DES MOINES, Iowa — Soon, all health care workers at the Des Moines metro’s three health care systems will be required to get the COVID-19 vaccine, otherwise they will be asked to resign or face termination.
The Nov. 1 deadline is a pivotal point for Broadlawns Medical Center, MercyOne and UnityPoint Health, which are already short on staff due to pandemic burnout. Fallout over the vaccine mandate could stress health care systems even more.
Former nurse Libby Maher quit her job as a registered nurse at a Des Moines hospital this summer. “We were leaving in flocks at least every day. Some floors were losing a nurse or two,” she describes. On the floor where Maher used to work for seven years, she says full staff meant one nurse to four patients, but now with fewer nurses she says the ratio is one to eight.
“You may miss something on their assessment that you might otherwise picked up on if you had more time in there. It’s dangerous,” she says.
Broadlawns Medical Center, MercyOne and UnityPoint Health say they have all experienced turnover in the last 12 months of the pandemic.
Earlier this month, UnityPoint Health released a statement to WHO 13 News that read in part:
“UnityPoint Health is taking important steps to help retain and attract talented nurses and other health professionals. These include new retention bonuses, shift differential payments, expanded referral bonuses and expansion of the internal nurse float pool to reduce dependence on traveler programs.”UnityPoint Health
Internal documents obtained by WHO 13 News from a current UnityPoint Health nurse show the health care system’s CEO, David Stark, and Chief Nurse Executive, Denise Cundy, announcing the health care system’s retention bonus and shift differential payment plan. In the email sent to staff, it describes the retention bonus as a reward to tenured nurses, respiratory therapists and patient care techs for the work they’ve done and for the critical work ahead. Depending on the position and tenure, those employees could earn a minimum of $2 extra per hour up to $7.50 per hour. The document shows only nurses, respirator therapists and patient care techs will get the bonuses because of the greatest needs in those areas. It also details how health care professionals could see a boost in pay if they volunteer to work “hard to fill” shifts like evenings, nights and weekends.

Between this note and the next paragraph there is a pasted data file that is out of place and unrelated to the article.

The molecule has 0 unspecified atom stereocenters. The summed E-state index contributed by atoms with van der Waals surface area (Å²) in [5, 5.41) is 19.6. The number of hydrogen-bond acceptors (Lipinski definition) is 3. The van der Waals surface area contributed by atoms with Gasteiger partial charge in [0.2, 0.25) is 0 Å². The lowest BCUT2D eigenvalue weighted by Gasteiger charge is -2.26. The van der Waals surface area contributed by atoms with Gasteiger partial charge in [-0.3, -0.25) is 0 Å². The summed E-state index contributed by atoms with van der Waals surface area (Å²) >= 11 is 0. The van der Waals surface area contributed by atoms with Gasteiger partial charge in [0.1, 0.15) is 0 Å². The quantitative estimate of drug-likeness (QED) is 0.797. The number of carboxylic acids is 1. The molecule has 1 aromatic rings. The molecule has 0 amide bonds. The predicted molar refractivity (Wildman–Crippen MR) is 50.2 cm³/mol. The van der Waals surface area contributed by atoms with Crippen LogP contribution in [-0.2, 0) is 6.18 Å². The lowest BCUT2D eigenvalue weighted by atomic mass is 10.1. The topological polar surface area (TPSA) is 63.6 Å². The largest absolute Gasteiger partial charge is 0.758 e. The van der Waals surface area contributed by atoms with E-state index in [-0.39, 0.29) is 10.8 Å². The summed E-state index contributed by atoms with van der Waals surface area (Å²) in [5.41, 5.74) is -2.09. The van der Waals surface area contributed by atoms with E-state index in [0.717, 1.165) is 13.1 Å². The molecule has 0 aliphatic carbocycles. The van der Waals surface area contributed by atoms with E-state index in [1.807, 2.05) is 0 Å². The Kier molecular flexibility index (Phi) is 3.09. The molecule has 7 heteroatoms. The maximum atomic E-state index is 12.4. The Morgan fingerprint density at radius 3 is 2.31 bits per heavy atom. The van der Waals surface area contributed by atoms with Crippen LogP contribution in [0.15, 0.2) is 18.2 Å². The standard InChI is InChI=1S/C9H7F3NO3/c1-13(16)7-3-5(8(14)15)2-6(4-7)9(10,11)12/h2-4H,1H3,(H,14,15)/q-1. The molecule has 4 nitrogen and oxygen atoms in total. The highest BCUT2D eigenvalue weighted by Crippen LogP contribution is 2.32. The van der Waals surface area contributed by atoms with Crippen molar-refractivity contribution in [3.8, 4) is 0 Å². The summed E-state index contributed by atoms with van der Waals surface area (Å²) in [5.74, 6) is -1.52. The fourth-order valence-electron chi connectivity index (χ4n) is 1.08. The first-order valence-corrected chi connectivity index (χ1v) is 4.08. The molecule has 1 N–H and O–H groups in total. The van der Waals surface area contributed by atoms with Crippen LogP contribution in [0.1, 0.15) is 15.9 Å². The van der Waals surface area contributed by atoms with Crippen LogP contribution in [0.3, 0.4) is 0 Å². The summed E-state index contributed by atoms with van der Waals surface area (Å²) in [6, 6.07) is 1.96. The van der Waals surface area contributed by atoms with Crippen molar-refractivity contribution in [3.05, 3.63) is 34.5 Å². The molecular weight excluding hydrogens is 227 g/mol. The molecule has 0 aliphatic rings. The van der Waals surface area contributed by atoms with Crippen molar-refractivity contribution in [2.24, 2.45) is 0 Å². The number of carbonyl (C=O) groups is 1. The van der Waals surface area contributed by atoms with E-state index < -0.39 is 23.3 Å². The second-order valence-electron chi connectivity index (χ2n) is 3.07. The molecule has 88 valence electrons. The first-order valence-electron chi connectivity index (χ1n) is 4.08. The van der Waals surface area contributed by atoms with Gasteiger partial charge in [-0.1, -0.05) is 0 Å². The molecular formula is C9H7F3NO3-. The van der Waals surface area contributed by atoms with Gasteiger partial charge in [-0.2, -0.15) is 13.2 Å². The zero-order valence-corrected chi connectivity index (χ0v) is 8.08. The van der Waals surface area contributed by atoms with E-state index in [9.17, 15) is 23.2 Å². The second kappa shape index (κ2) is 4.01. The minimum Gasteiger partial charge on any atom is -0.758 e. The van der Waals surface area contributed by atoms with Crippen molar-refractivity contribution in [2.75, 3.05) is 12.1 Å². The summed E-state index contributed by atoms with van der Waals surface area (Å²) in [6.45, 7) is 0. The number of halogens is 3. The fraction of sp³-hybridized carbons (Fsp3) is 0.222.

Despite the documents pointing to certain health care employees being eligible for the extra benefits, UnityPoint Health tells WHO 13 News “retention and recruitment efforts are being made across the entire healthcare system and are continually evolving.” The start date of the retention and shift differential program is slated to begin in October. However, UnityPoint says the bonuses will be paid out at the end of the year.
Maher says a retention bonus would have been nice at the hospital where she formerly worked as a nurse but fears this gesture is too late and too small to keep nurses for the long haul.
“I think everyone is just burnt out,” Maher said.
MercyOne says it continually evaluates its pay and benefits and strives to make sure colleagues are engaged and know that their contributions are valued. In a statement it adds:
“We want to ensure we are able to recruit the nurses needed to continue to provide high quality care to our patients and strive to make sure colleagues are engaged and know that their contribution to our mission is valued.”MercyOne
Broadlawns Medical Center tells WHO 13 News:
“Since the onset of the COVID-19 pandemic, Broadlawns has offered some targeted shift bonuses. Broadlawns is currently exploring options to ensure that we remain competitive and retain our talented nursing staff.”Broadlawns Medical Center
On top of its retention and shift differential plans, UnityPoint Health says it has expanded its referral bonus program and is revamping and implementing new solutions on current efforts like its partnership with staff placement agencies to help quickly fill clinical openings.